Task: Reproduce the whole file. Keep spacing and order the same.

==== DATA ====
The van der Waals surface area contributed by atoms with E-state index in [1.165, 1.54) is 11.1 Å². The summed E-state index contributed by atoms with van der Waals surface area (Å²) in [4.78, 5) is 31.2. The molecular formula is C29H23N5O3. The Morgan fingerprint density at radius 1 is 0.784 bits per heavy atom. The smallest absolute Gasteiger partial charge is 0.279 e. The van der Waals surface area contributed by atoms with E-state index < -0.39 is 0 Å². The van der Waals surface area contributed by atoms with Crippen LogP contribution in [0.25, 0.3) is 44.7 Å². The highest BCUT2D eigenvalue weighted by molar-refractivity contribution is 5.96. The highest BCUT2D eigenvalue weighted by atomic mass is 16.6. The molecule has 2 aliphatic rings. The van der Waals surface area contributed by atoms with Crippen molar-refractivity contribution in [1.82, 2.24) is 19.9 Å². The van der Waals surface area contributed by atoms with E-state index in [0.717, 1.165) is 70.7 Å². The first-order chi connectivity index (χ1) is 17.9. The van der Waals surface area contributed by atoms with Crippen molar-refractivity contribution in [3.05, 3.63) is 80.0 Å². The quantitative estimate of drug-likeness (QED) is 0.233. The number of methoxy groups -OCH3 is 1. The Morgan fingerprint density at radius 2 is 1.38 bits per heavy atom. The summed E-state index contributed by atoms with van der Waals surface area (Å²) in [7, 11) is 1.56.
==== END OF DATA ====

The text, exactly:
The van der Waals surface area contributed by atoms with E-state index in [1.165, 1.54) is 11.1 Å². The summed E-state index contributed by atoms with van der Waals surface area (Å²) in [4.78, 5) is 31.2. The molecular formula is C29H23N5O3. The Morgan fingerprint density at radius 1 is 0.784 bits per heavy atom. The smallest absolute Gasteiger partial charge is 0.279 e. The van der Waals surface area contributed by atoms with E-state index < -0.39 is 0 Å². The van der Waals surface area contributed by atoms with Crippen LogP contribution in [0.25, 0.3) is 44.7 Å². The highest BCUT2D eigenvalue weighted by molar-refractivity contribution is 5.96. The highest BCUT2D eigenvalue weighted by atomic mass is 16.6. The molecule has 2 aliphatic rings. The van der Waals surface area contributed by atoms with Crippen molar-refractivity contribution in [1.82, 2.24) is 19.9 Å². The van der Waals surface area contributed by atoms with E-state index in [0.717, 1.165) is 70.7 Å². The first-order chi connectivity index (χ1) is 17.9. The van der Waals surface area contributed by atoms with Crippen molar-refractivity contribution in [3.05, 3.63) is 80.0 Å². The quantitative estimate of drug-likeness (QED) is 0.233. The number of methoxy groups -OCH3 is 1. The Morgan fingerprint density at radius 2 is 1.38 bits per heavy atom. The summed E-state index contributed by atoms with van der Waals surface area (Å²) in [7, 11) is 1.56.